When the appendix becomes inflamed, it may cause appendicitis. The appendix exists in the human alimentary canal as a small finger-like structure attached to the colon.

The inflammation occurs when the appendix fills up with indigested and indigestible matter. The appendix should functionally store it.

When that happens, you may experience sharp pain in the lower right side of the abdomen. The pain comes very suddenly and may startle you.

The pain also increases when you are standing up because of pressure from other organs overlying the colon. The pressure gets evenly spread over a broader space when you lay down, and the pain reduces.

If not given immediate medical attention, including surgical removal, the appendix may rupture, causing intra-abdominal infections and even death.

2. Kidney stones and gall stones

The liver and kidney comprise some of the most vital visceral organs in the abdominal cavity. They may at times suffer from diseases that cause stones to obstruct their duct. When such happens, then we may experience severe abdominal pain.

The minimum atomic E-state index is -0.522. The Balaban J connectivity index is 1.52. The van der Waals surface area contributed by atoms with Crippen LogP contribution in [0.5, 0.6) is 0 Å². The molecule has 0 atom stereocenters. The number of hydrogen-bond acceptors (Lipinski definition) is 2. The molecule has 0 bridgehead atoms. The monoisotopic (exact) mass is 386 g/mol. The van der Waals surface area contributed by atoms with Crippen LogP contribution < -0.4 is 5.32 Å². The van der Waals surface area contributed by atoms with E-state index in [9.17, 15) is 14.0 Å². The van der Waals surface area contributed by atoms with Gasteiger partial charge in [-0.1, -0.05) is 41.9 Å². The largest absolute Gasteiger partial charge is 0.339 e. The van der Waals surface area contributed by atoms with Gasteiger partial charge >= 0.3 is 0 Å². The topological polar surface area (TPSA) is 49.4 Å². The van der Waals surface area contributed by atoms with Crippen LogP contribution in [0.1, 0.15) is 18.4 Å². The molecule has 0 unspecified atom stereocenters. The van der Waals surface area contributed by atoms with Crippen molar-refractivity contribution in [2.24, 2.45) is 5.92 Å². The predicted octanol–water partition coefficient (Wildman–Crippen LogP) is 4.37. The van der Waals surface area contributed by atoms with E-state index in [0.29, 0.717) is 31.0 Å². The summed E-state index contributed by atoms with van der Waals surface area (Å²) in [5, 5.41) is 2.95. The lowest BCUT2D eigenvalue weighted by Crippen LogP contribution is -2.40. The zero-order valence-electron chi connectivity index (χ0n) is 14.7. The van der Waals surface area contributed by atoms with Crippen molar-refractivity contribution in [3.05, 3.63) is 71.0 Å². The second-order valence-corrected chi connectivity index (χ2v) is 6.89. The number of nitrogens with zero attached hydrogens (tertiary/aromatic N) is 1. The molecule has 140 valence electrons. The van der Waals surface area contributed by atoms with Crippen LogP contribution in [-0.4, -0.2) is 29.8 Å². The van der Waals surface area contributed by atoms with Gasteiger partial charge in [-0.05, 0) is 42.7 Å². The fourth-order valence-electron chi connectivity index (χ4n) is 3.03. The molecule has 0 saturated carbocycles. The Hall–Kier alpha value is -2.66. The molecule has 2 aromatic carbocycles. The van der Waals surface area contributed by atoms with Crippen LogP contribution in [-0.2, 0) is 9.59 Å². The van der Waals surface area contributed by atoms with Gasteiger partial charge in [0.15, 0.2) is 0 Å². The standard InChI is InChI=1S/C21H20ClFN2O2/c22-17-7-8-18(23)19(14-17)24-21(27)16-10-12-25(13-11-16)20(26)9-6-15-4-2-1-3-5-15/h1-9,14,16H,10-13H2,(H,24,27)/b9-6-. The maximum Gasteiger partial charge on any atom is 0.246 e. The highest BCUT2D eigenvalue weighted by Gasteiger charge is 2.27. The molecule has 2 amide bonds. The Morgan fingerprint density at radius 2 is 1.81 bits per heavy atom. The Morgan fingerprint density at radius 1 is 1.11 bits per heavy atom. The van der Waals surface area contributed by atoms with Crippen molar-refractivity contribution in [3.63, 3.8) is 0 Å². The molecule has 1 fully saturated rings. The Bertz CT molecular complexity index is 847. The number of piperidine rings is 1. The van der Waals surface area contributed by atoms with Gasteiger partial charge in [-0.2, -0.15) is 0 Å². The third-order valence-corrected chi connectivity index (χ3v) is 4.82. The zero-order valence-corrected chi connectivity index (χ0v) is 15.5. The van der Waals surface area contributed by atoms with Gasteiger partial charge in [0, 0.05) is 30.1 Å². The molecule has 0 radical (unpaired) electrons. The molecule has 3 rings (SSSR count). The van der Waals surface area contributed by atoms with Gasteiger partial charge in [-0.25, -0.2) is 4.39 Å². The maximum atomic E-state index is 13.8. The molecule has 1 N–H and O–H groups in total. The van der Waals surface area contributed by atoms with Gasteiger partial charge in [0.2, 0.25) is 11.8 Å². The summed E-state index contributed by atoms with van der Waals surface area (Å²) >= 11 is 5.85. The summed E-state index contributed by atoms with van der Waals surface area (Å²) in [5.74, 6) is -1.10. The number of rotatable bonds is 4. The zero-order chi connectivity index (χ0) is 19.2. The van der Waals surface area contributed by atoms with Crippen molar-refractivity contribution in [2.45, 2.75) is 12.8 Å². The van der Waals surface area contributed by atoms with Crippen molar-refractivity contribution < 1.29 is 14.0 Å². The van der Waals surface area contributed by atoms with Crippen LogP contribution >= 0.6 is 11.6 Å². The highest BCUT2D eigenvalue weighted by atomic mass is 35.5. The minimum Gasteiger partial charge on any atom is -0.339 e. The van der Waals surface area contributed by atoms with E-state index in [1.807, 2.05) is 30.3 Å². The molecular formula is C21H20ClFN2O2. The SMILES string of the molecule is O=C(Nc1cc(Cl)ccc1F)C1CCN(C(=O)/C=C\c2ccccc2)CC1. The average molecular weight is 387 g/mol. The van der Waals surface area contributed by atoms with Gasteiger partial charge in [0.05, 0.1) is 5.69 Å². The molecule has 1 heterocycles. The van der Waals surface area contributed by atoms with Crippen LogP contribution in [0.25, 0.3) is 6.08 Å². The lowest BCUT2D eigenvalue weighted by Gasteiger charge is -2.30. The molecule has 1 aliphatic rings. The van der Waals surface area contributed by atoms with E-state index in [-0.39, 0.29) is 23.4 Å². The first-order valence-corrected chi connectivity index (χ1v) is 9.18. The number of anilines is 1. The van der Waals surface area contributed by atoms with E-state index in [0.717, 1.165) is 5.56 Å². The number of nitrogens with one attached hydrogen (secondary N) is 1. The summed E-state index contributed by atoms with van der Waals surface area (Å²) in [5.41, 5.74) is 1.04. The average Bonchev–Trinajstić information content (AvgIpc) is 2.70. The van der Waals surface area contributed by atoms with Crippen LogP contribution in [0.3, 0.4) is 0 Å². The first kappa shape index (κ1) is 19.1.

The pain can be more pronounced when standing than when lying down. The difference may be because the sleeping posture helps reduce the obstruction in the ducts caused by the change in pressure difference within them.

Kidney stones and gall stones can be severe health conditions and may require emergency medical attention.

3. Constipation, gas and indigestion